Despite a diagnosis of stage IV pancreatic cancer and ongoing chemotherapy, Mike Levine boarded a plane this past weekend destined for Kona, Hawaii, where he will compete in one of the most grueling of physical competitions: the Ironman World Championship.
On October 14, Levine will join hundreds of other elite athletes to swim 2.4 miles, bike 112 miles and run 26.2 miles all in one day. Cheering him on will be his wife Jan, friends and Paul Fanta, MD, a pancreatic cancer expert with Moores Cancer Center at UC San Diego Health who has been treating Levine since 2016.
Unlike the other competitors, Levine will compete while enduring the side effects of chemotherapy and a Whipple procedure — a surgery that removes parts of several gastrointestinal organs in order to excise tumors of the pancreas.
“I’m excited, and I just want to get across that finish line and tell everybody out there that’s got cancer, that’s facing any debilitating disease like this, wage hope. Live your dreams,” said Levine. “You’re still alive. Just have passion about the life that you have.”
Hope can be hard to come by when a person has been diagnosed with a cancer in which just 8 percent of patients survive past five years. Pancreatic cancer is rare, compromising only 3 percent of all new cancer cases, but it is the third leading cause of cancer death in the United States. In part, this is because it is difficult to detect early.
Surgery is the only treatment option, but because of metastasis (or the spread of disease), less than 20 percent of patients are candidates for surgery. And even when surgery is successful, it only provides long-term, disease-free survival in 3 to 4 percent of patients.
Levine was first diagnosed in 2015. He had surgery, but his hope waned when the cancer returned and spread to his lungs. He and Jan began the emotional process of end-of-life planning. As they drafted a last will and testament, the pair sought a second opinion at Moores Cancer Center.
There, Fanta told the couple to plan a cruise while he worked on a new plan to treat Levine’s cancer. Within three months, Levine’s cancer responded to new treatment and the couple took a cruise to Alaska.
“Mike came here fairly short of breath. He couldn’t complete a sentence. He was coughing all the time. He had diffuse metastatic disease throughout his chest and he came to us in need of treatment,” said Fanta. “He’s done extremely well to the point where he re-discovered his sport and passion, which is participating in triathlons.”
Levine receives chemotherapy two consecutive Tuesdays, followed by a three-week break. The cycle will likely continue for the rest of his life. But so far, his body is tolerating it very well, enough that Levine trains for Ironman the day following chemotherapy.
“When the minimal side effects wear off, I feel as normal as anybody else,” said Levine. “I can go out and hammer on my bicycle. I can go out and swim two miles in the pool.”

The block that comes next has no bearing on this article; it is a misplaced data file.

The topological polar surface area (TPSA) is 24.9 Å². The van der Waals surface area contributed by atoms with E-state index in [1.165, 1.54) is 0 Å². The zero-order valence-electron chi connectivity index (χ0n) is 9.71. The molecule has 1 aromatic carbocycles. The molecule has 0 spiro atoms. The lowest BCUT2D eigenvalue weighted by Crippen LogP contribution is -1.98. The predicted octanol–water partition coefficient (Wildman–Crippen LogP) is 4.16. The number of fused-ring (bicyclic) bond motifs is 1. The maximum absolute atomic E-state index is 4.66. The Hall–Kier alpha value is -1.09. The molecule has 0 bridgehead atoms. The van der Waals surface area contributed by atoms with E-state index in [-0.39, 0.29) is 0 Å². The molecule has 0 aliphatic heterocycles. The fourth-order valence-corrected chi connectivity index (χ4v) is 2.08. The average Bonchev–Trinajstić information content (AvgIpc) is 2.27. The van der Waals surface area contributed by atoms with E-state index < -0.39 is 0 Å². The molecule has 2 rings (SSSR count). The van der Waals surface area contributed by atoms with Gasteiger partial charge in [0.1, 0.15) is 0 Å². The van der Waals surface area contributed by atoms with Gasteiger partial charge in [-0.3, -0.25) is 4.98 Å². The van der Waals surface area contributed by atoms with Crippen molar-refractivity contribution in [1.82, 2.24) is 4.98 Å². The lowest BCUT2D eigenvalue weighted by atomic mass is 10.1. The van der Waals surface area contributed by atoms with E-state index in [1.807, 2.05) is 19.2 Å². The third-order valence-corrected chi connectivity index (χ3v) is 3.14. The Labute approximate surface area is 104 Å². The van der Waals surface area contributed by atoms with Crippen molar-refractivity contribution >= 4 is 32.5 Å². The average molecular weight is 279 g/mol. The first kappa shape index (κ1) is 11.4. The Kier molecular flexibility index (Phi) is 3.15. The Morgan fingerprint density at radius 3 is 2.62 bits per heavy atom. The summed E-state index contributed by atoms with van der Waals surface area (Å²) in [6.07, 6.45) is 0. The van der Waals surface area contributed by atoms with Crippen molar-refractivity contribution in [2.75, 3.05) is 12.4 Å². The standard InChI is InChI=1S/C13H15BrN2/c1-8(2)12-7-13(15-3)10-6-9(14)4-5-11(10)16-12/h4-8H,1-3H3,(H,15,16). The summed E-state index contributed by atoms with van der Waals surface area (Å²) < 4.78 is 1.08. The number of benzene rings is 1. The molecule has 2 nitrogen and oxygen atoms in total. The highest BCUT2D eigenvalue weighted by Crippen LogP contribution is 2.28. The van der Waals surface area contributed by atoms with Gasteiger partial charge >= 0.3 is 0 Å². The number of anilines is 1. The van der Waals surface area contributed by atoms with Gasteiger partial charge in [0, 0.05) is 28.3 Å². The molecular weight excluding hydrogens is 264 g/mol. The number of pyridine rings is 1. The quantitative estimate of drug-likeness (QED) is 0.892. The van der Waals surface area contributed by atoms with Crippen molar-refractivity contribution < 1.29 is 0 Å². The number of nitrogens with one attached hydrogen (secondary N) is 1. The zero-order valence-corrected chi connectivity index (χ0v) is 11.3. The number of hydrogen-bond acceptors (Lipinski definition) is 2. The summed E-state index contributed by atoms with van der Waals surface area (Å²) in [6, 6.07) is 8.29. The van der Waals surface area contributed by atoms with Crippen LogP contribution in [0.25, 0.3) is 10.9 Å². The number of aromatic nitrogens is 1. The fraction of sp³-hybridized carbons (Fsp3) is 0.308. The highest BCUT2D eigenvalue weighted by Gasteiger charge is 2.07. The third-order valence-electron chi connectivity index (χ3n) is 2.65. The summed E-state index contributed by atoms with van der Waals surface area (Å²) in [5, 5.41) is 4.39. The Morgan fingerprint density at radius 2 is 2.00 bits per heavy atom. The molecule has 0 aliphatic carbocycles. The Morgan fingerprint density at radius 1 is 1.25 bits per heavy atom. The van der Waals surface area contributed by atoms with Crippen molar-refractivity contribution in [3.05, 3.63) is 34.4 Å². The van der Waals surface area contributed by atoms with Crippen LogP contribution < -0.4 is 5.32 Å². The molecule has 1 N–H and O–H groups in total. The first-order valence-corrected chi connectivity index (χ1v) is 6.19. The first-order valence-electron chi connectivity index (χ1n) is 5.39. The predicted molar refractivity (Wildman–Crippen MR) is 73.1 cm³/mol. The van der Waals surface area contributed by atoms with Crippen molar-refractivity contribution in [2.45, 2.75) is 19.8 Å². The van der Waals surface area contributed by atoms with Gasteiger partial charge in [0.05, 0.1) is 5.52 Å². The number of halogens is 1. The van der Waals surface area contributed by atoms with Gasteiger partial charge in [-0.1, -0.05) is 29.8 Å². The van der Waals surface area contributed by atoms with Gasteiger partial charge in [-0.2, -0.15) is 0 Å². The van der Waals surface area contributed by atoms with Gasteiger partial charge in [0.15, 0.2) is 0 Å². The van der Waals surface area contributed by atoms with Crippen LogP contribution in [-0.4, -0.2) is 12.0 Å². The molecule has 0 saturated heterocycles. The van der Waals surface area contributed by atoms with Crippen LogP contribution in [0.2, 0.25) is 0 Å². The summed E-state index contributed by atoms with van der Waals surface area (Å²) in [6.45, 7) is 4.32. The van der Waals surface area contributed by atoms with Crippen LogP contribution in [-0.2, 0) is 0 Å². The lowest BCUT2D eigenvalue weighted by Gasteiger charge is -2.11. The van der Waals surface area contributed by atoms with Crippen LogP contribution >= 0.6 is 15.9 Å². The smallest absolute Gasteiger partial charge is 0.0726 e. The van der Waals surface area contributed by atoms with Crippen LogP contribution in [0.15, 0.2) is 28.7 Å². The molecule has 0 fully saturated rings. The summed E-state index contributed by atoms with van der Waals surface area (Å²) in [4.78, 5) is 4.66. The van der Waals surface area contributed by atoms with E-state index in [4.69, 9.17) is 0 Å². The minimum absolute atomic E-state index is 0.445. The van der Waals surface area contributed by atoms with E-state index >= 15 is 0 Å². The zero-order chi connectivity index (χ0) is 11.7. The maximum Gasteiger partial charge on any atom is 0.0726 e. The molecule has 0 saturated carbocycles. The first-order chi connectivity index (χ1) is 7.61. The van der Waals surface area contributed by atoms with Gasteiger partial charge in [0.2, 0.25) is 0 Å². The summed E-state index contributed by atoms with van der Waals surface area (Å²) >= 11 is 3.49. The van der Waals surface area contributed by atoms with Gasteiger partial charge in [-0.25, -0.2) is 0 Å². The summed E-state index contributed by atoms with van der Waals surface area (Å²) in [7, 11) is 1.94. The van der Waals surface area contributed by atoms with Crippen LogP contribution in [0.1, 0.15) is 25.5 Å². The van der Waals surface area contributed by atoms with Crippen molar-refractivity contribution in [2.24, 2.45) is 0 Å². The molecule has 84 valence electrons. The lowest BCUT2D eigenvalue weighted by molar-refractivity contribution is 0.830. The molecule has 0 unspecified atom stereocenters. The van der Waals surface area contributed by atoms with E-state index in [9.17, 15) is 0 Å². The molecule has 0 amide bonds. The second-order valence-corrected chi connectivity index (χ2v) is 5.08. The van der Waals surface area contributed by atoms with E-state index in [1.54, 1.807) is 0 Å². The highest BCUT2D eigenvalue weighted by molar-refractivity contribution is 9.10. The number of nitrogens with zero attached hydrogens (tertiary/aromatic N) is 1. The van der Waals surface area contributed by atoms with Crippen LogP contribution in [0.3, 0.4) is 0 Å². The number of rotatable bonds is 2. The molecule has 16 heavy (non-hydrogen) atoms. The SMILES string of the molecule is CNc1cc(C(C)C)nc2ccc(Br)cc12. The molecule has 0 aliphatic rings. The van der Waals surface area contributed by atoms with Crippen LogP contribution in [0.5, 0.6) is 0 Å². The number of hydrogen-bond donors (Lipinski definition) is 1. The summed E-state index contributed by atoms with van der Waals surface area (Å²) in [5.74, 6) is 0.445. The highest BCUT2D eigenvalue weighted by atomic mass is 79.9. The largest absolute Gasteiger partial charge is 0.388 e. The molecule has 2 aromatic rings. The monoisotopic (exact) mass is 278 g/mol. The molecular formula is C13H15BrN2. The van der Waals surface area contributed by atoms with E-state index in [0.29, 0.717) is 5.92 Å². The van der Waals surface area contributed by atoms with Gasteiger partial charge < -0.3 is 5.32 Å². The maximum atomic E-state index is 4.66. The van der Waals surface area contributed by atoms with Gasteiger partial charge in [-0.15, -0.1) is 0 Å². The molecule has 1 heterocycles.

It did not start off that way. Levine was spending most of his time on the couch feeling depressed. That all changed when friends within the San Diego triathlon community rallied behind him. They introduced Levine to 1982 women’s Ironman World Champion Kathleen McCartney.
In January, McCartney invited Levine for a spin. His return to cycling started off with a short and slow ride that required him to stop regularly to catch his breath. But a spark lit and Levine was reminded of his love of the sport. He competed in Ironman twice in the ‘80s after watching McCartney’s inspirational and dramatic win on television.
It had been more than a decade since Levine competed in a triathlon, but as he and McCartney began to ride together more often, the idea of competing one more time struck them both. Levine submitted an application to the event requesting special consideration. He was accepted and named an ambassador athlete.
To prepare, McCartney became his partner and coach. At the peak of training, Levine and McCartney were swimming six miles, cycling up to 200 miles and running as many as 35 miles per week.
“We are kind of reinventing what training means because Mike is going somewhere where no one has ever gone before,” said McCartney. “He’s a stage IV pancreatic cancer patient on chemo for life, and he’s doing the Ironman this year. And so it’s been very interesting trying to figure out, you know, how does one train for the Ironman when you have those challenges? Basically, what we decided is that he just needs to simply do as many hours of training as his body will allow, but every day that’s a new decision and sometimes even modified while we are out training.”
McCartney, Fanta and Jan are confident in Levine’s ability. He’s ready they said.
“He’s got a lot of life left in him, and he’s going to do great over in Kona. He needed this. He really did. It gives him a smile. It gives him a quick step that makes him get on that bike. It makes him stand tall again,” said Jan. “What an inspiration. And he’s doing it for so many other people.”